Hydrophobic interface creation

The development of hydrophobic interfaces is closely linked to the signal that RRS produces [33]. prior to ion interaction required to produce the complex ATX is protonated (cationic form), whereas CPB is present in anionic form. The hydrated form of both is more noticeable in this instance. When these ions combine to form a complex, hydrophobicity rises, which enhances RRS. The neutralization of ion charges and the repulsion field produced by counter ions of non-polar groups are related to the improvement of hydrophobicity [34].

Molecular rigidity and planarity

Molecular rigidity refers to the inability of a molecule to undergo significant conformational changes or bond rotations. This can arise from the presence of strong intramolecular interactions. A rigid molecule maintains a fixed shape or conformation, even when subjected to external forces or changes in its environment. Planarity, on the other hand, refers to the arrangement of atoms in a molecule where they lie in the same plane or nearly the same plane. Molecular rigidity and planarity often go hand in hand, as planar molecules tend to be more rigid due to the restrictions imposed by strong covalent bonds or extended pi-systems. The research listed below [32, 35, 36] demonstrates that the development of association complexes increases rigidity and restricts the movement of the aryl group, resulting in altered planarity, all of which are risk factors for RRS amplification.

Adjusting the variables of the study

For the highest RRS performance score, the authors looked into every aspect of the trial. Each variable’s value was changed while using the fixed values of other variables to conduct numerous tests.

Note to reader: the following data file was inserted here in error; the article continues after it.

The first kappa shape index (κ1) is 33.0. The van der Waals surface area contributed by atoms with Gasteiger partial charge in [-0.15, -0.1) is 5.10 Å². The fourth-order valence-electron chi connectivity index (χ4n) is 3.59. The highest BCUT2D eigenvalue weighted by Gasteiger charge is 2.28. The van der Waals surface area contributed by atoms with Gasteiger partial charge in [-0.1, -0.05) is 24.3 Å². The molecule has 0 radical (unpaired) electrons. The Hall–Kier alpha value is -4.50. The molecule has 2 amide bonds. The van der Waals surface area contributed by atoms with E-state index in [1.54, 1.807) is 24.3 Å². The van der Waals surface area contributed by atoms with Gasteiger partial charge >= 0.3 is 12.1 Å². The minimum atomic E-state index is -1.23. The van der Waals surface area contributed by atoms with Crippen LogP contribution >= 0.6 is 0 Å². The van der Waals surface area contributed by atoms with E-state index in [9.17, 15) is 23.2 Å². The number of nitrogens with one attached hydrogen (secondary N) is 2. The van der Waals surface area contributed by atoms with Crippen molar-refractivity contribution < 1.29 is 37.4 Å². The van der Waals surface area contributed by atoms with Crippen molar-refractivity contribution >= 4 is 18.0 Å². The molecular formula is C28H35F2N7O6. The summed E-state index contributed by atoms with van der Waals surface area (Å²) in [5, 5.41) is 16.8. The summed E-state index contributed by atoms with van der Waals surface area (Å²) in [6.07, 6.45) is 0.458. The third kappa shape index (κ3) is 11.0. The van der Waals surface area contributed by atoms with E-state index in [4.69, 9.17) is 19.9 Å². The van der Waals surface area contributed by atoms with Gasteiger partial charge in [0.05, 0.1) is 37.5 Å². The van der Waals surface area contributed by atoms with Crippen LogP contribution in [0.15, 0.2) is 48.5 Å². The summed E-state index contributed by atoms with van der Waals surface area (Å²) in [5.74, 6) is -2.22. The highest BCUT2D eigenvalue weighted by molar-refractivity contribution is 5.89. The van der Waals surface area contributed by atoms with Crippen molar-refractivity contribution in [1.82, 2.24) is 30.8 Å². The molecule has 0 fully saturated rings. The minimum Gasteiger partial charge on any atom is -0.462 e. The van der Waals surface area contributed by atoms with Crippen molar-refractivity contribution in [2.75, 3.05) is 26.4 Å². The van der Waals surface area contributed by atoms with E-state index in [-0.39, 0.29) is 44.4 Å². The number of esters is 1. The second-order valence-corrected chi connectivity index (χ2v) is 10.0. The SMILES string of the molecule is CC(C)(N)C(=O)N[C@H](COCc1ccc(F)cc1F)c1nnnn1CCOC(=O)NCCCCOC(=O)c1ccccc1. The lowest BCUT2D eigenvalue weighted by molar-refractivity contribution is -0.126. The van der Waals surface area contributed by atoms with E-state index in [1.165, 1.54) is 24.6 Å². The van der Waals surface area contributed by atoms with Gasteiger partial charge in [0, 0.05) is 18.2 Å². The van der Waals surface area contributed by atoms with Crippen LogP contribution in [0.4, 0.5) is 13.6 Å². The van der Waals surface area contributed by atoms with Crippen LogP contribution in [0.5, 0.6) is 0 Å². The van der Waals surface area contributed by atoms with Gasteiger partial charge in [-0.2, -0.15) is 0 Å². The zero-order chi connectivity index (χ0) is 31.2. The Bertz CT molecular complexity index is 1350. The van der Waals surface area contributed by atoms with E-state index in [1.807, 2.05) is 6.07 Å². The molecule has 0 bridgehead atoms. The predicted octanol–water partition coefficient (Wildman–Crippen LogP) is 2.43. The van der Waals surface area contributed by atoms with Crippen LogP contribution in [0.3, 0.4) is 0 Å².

pH and buffer volume

The provided methodology investigated the influence of acidic pH on the complexation between ATX and CPB. The pH of the environment significantly affects the formation of the ATX-dye complex. The highest RRS score is observed within the pH range of 2.9–3.3. Beyond pH 3.3, the RRS score gradually decreases. In this study, the optimal pH was determined to be 3.1 (Fig. 3). Additionally, the impact of different volumes of Torell buffer on the complexation between ATX and CPB was examined. The maximum RRS signals were observed within the range of 1.0-1.4. Any volume lower or higher than these limits resulted in a considerable decrease in the corresponding RRS score. This can be attributed to insufficient buffer volume’s inability to effectively change the pH or an increased salt concentration, which hinders complex formation by stabilizing the charged ions. Consequently, a buffer volume of 1.2 was considered suitable for this research (Fig. 3).

Fig. 3
figure 3

Impact of buffer volume and pH on the suggested system

Amount of CPB reagent

In the current experiment, the CPB reagent was utilized at various concentrations. A stock solution of CPB (0.02 W/V) was initially prepared, and different volumes (ranging from 0.2 to 2.0 mL) of this solution were used in the assay. After each experiment, the RRS signal was recorded. It was observed that smaller volumes of the stock solution (0.2–0.8 mL) gradually improved the RRS signal, and the maximum RRS response was achieved within the volume range of 1.0 to 1.6 (Fig. 4). However, after this point, a decrease in RRS signal was noticed, which may be attributed to the tendency of CPB to self-aggregate.

Fig. 4
figure 4

Impact of various volumes of CPB (0.02 W/v) on the proposed methodology

Dispersing solvent and time impact